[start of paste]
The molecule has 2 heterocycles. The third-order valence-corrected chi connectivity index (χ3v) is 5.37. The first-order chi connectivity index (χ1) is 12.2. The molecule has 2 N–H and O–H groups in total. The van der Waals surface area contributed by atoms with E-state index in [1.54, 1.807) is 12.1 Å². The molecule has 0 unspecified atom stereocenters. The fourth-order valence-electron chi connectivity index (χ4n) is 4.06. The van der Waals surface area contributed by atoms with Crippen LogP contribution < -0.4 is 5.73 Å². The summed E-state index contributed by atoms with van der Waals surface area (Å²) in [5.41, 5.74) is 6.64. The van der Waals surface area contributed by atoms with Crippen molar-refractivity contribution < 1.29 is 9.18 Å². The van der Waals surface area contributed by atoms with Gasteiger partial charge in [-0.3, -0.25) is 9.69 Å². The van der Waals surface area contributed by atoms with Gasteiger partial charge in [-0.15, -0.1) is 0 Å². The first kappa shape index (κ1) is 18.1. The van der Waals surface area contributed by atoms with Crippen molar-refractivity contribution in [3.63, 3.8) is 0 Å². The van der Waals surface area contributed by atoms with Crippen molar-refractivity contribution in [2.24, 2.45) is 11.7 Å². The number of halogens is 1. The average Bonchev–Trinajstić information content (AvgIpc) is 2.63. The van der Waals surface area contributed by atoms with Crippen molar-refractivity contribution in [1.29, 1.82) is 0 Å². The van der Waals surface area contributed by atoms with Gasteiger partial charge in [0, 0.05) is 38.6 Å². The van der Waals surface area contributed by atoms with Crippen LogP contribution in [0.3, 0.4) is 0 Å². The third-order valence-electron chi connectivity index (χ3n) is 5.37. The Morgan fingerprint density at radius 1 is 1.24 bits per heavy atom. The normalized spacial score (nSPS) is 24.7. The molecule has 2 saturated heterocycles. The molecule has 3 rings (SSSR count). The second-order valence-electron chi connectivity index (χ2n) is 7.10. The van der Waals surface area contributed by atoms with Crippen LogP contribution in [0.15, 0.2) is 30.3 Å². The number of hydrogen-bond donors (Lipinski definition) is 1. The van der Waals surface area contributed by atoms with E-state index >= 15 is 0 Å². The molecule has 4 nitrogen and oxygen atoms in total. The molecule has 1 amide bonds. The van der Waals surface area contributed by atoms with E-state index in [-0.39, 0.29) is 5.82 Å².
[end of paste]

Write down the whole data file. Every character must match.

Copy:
The molecule has 2 heterocycles. The third-order valence-corrected chi connectivity index (χ3v) is 5.37. The first-order chi connectivity index (χ1) is 12.2. The molecule has 2 N–H and O–H groups in total. The van der Waals surface area contributed by atoms with E-state index in [1.54, 1.807) is 12.1 Å². The molecule has 0 unspecified atom stereocenters. The fourth-order valence-electron chi connectivity index (χ4n) is 4.06. The van der Waals surface area contributed by atoms with Crippen LogP contribution < -0.4 is 5.73 Å². The summed E-state index contributed by atoms with van der Waals surface area (Å²) in [5.41, 5.74) is 6.64. The van der Waals surface area contributed by atoms with Crippen molar-refractivity contribution < 1.29 is 9.18 Å². The van der Waals surface area contributed by atoms with Gasteiger partial charge in [-0.3, -0.25) is 9.69 Å². The van der Waals surface area contributed by atoms with Gasteiger partial charge in [-0.15, -0.1) is 0 Å². The first kappa shape index (κ1) is 18.1. The van der Waals surface area contributed by atoms with Crippen molar-refractivity contribution in [3.63, 3.8) is 0 Å². The van der Waals surface area contributed by atoms with Crippen molar-refractivity contribution in [2.24, 2.45) is 11.7 Å². The number of halogens is 1. The average Bonchev–Trinajstić information content (AvgIpc) is 2.63. The van der Waals surface area contributed by atoms with Crippen molar-refractivity contribution in [1.29, 1.82) is 0 Å². The van der Waals surface area contributed by atoms with Gasteiger partial charge in [0, 0.05) is 38.6 Å². The van der Waals surface area contributed by atoms with Crippen LogP contribution in [0.3, 0.4) is 0 Å². The third-order valence-electron chi connectivity index (χ3n) is 5.37. The Morgan fingerprint density at radius 1 is 1.24 bits per heavy atom. The normalized spacial score (nSPS) is 24.7. The molecule has 2 saturated heterocycles. The molecule has 3 rings (SSSR count). The second-order valence-electron chi connectivity index (χ2n) is 7.10. The van der Waals surface area contributed by atoms with Crippen LogP contribution in [0.15, 0.2) is 30.3 Å². The number of hydrogen-bond donors (Lipinski definition) is 1. The van der Waals surface area contributed by atoms with E-state index >= 15 is 0 Å². The molecule has 4 nitrogen and oxygen atoms in total. The molecule has 1 amide bonds. The van der Waals surface area contributed by atoms with E-state index in [-0.39, 0.29) is 5.82 Å².